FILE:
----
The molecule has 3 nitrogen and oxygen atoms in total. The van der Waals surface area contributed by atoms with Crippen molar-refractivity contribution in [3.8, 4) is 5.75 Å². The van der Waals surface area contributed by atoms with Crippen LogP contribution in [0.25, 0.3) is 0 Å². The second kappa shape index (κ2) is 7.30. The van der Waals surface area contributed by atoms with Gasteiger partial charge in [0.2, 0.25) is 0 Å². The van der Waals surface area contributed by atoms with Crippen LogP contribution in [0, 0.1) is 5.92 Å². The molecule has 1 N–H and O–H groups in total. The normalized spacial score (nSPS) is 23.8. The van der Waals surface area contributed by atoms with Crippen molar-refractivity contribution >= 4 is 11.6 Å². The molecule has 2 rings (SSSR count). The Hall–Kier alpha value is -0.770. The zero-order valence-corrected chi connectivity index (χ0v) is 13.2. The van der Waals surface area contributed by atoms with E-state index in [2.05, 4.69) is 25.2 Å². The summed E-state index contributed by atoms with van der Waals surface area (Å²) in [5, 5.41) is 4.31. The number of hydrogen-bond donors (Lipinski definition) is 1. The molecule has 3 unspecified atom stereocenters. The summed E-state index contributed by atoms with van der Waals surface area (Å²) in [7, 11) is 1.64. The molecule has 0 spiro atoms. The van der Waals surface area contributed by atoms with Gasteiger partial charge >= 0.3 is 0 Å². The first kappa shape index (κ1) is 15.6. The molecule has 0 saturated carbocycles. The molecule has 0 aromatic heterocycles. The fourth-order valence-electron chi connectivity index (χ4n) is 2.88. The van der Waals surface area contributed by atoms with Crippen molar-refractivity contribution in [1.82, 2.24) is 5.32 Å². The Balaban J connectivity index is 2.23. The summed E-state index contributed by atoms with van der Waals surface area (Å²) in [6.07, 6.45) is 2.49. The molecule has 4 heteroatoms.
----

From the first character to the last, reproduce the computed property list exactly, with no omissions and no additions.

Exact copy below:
The molecule has 3 nitrogen and oxygen atoms in total. The van der Waals surface area contributed by atoms with Crippen molar-refractivity contribution in [3.8, 4) is 5.75 Å². The van der Waals surface area contributed by atoms with Crippen LogP contribution in [0.25, 0.3) is 0 Å². The second kappa shape index (κ2) is 7.30. The van der Waals surface area contributed by atoms with Gasteiger partial charge in [0.2, 0.25) is 0 Å². The van der Waals surface area contributed by atoms with Crippen LogP contribution in [0, 0.1) is 5.92 Å². The molecule has 1 N–H and O–H groups in total. The normalized spacial score (nSPS) is 23.8. The van der Waals surface area contributed by atoms with Crippen molar-refractivity contribution >= 4 is 11.6 Å². The molecule has 2 rings (SSSR count). The Hall–Kier alpha value is -0.770. The zero-order valence-corrected chi connectivity index (χ0v) is 13.2. The van der Waals surface area contributed by atoms with E-state index in [2.05, 4.69) is 25.2 Å². The summed E-state index contributed by atoms with van der Waals surface area (Å²) in [5, 5.41) is 4.31. The number of hydrogen-bond donors (Lipinski definition) is 1. The molecule has 3 unspecified atom stereocenters. The summed E-state index contributed by atoms with van der Waals surface area (Å²) in [7, 11) is 1.64. The molecule has 0 spiro atoms. The van der Waals surface area contributed by atoms with Gasteiger partial charge >= 0.3 is 0 Å². The first kappa shape index (κ1) is 15.6. The molecule has 0 saturated carbocycles. The molecule has 0 aromatic heterocycles. The fourth-order valence-electron chi connectivity index (χ4n) is 2.88. The van der Waals surface area contributed by atoms with Crippen molar-refractivity contribution in [1.82, 2.24) is 5.32 Å². The Balaban J connectivity index is 2.23. The summed E-state index contributed by atoms with van der Waals surface area (Å²) in [6.07, 6.45) is 2.49. The molecule has 4 heteroatoms.